Omar: 4.0 out of 5

Hello everyone! I apologize for the extended absence but I’ve been quite busy lately relocating for the start of law school. The move along with the taxing orientation week and reading assignments left me very little time to keep up with my reviews. But enough excuses! I’m back and better than ever, time to dive into A Girl Walks Home Alone at Night.

Pretty cool poster or title screen or whatever its called right? Well I personally think so, it sets the tone for what amounts to a very stylish vampire flick. AGWHAAN (quite the mouthful) is the horror-romance directorial debut of Iranian-American director Ana Lily Amirpour. Not only did she direct the movie, she wrote it as well. This movie is pretty badass in a lot of ways not explicitly related to it’s content. First of all, it is directed by an Iranian-American Woman which places it in a rare category already. Second of all, it came with the description of being “The first Iranian vampire Western” which makes it even more cool. Hype and reputation can only get you so far though, at some point the movie has to speak for itself.

The quick summary of this movie is that it revolves around a small Iranian town and the life of a young man going about his daily life, a stealthy female vampire who stalks her prey, and their eventual interactions with one another. It must sound to you that there is more to the story than I’m describing but that’s pretty much the gist of it. My main gripe with the film is that in the end it was sort of uneventful. Nothing big ever really happened, this movie reminded me a lot of Jim Jarmush’s Mystery Train (1989) in that regard. The story is very minimalist and doesn’t have a problem lingering on certain scenes where nothing substantial happens. After reflecting on it for some time, this isn’t necessarily a bad thing and can be a refreshing break from typical storytelling formulas but I personally like a little more meat on my stories.

But let me digress, there is plenty this movie does extremely well that elevate it beyond the plot. For starters, I loved the black and white style they went with in this film. Liz quoted me in her review as saying the movie seemed “very crisp” and I stand by that. Given that almost every modern movie is filmed in color, we don’t get too many new black and white movies which means the visuals I have to compare to are typically more grainy and dated. This movie reminded me an awful lot of the Coen Brothers’ The Man Who Wasn’t There (2001) in that it was a black and white film that was very sharp and clear. Another thing I loved about this movie was the atmosphere, and this is another thing that was greatly helped by the black and white style. The movie was very eerie and almost surreal being that it takes place in a desolate city where we’re often watching a vampire stalk her prey.

While the minimalist style meant the story didn’t do too much, it did open up the possibility for many other cool things that I greatly enjoyed. For example, instead of having to fill moments with dialogue and action, we’re treated to extended moments of aesthetically pleasing scenes like the stalking scenes, the Halloween dance scene, and scenes of people walking around the city. This might sound a bit boring but I’m way underselling it, it was great. The movies does this really cool thing with the vampire scenes where you see her parallel to someone she’s following, on different planes, and the camera will focus back and forth between the two characters. This movie utilized that fade-in and fade-out technique often and it worked very well. Following with the minimalist style, the sounds of this movie were also great. There were a few very specific moments when there was a spectacular soundtrack but outside of those moments the movie was filled with tons of ambient sounds like footsteps, wind, etc. and it fit the movie so well! All of these elements combined to make a movie that was incredibly stylish, cool, and simply put, beautiful.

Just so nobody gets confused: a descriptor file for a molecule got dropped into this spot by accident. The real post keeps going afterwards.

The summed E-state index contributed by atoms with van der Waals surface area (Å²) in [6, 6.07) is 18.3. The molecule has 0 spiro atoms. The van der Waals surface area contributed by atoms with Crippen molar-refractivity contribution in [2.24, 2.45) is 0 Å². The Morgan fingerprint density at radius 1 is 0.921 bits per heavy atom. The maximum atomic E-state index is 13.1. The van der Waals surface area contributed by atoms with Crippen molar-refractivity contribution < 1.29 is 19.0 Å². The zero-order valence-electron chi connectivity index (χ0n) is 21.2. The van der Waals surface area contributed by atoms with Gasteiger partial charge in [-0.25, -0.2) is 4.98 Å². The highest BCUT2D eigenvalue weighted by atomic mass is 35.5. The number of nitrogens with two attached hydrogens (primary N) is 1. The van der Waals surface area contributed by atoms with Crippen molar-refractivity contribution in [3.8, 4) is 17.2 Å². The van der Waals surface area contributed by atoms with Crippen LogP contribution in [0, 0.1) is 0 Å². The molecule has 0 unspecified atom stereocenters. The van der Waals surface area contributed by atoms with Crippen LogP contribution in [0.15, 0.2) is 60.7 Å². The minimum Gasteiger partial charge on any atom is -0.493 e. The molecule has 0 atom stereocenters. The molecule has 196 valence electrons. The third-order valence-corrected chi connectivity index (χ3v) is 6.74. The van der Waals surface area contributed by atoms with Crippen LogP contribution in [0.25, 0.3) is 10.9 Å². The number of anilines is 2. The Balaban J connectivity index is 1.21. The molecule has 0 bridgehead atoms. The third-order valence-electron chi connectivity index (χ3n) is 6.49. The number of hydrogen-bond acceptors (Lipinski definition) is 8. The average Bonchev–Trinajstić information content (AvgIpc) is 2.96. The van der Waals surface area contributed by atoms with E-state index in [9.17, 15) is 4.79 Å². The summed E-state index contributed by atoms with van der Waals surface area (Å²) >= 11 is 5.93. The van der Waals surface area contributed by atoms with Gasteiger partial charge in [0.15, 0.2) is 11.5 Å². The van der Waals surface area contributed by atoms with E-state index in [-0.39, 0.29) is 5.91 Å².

I can’t remember who it was that said this or where I read it but someone once said that filming in black and white was like “painting with light” and exploring with endless shades of gray. Whoever said that was dead on in how beautiful they made it sound and this movie is testament to that. We tend to watch vampire movies these days where it is assured we’ll see iconic flashes of RED as blood inevitably flows but I was glad to see this film succeed of doing vampires justice without even the slightest shade of red.

Oh and before I close I have to bring attention to one scene in particular that I found great. The vampire lady was clearly the most powerful character in the movie and was capable of ripping people’s limbs off with minimal effort. We see numerous times that she’s capable of taking down anyone she wants and we watch her track potential victims throughout. There is one scene though where roles reverse. Back at the vampire’s apartment, when she’s flirting with Arash (in a vampire costume), we see the hunter let her guard down and allow herself to become the “prey” romantically. Obviously we know she has the real power the entire time but it was a fun scene to watch!

This movie was very well made, had quite the distinct style, and was certainly memorable. While I loved much about the movie, especially the style and cinematography, the lack of an even remotely dynamic story made the movie feel longer than it’s hour and forty-seven minutes.